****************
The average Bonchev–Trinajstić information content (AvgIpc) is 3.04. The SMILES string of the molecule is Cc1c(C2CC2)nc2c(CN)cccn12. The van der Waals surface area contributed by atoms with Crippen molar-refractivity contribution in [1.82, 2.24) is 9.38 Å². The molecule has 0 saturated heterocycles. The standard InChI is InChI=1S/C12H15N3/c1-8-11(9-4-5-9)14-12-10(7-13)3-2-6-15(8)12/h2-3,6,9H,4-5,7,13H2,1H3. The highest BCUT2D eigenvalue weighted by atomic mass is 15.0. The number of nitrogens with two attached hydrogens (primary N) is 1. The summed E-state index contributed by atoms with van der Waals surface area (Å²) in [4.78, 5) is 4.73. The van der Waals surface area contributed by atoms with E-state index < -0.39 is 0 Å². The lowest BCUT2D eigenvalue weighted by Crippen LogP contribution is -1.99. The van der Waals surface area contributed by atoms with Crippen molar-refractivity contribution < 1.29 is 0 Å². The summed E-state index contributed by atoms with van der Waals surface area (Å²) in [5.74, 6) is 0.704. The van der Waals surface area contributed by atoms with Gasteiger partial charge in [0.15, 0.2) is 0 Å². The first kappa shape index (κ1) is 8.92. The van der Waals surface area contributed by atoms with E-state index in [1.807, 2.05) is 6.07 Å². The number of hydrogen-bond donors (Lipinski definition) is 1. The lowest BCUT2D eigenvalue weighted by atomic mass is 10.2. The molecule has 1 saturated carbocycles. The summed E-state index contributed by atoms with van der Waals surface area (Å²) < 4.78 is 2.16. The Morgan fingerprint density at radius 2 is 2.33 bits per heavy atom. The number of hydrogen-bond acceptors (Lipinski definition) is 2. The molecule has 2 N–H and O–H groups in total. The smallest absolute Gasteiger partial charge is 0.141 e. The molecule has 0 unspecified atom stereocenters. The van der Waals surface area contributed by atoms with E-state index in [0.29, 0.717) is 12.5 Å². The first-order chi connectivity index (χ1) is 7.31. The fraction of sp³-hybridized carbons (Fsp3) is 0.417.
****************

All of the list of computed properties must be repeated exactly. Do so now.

The average Bonchev–Trinajstić information content (AvgIpc) is 3.04. The SMILES string of the molecule is Cc1c(C2CC2)nc2c(CN)cccn12. The van der Waals surface area contributed by atoms with Crippen molar-refractivity contribution in [1.82, 2.24) is 9.38 Å². The molecule has 0 saturated heterocycles. The standard InChI is InChI=1S/C12H15N3/c1-8-11(9-4-5-9)14-12-10(7-13)3-2-6-15(8)12/h2-3,6,9H,4-5,7,13H2,1H3. The highest BCUT2D eigenvalue weighted by atomic mass is 15.0. The number of nitrogens with two attached hydrogens (primary N) is 1. The summed E-state index contributed by atoms with van der Waals surface area (Å²) in [4.78, 5) is 4.73. The van der Waals surface area contributed by atoms with E-state index < -0.39 is 0 Å². The lowest BCUT2D eigenvalue weighted by Crippen LogP contribution is -1.99. The van der Waals surface area contributed by atoms with Crippen molar-refractivity contribution < 1.29 is 0 Å². The summed E-state index contributed by atoms with van der Waals surface area (Å²) in [5.74, 6) is 0.704. The van der Waals surface area contributed by atoms with Gasteiger partial charge in [0.15, 0.2) is 0 Å². The first kappa shape index (κ1) is 8.92. The van der Waals surface area contributed by atoms with E-state index in [1.807, 2.05) is 6.07 Å². The number of hydrogen-bond donors (Lipinski definition) is 1. The lowest BCUT2D eigenvalue weighted by atomic mass is 10.2. The molecule has 1 saturated carbocycles. The summed E-state index contributed by atoms with van der Waals surface area (Å²) < 4.78 is 2.16. The Morgan fingerprint density at radius 2 is 2.33 bits per heavy atom. The number of hydrogen-bond acceptors (Lipinski definition) is 2. The molecule has 2 N–H and O–H groups in total. The smallest absolute Gasteiger partial charge is 0.141 e. The molecule has 0 unspecified atom stereocenters. The van der Waals surface area contributed by atoms with E-state index in [0.29, 0.717) is 12.5 Å². The first-order chi connectivity index (χ1) is 7.31. The fraction of sp³-hybridized carbons (Fsp3) is 0.417.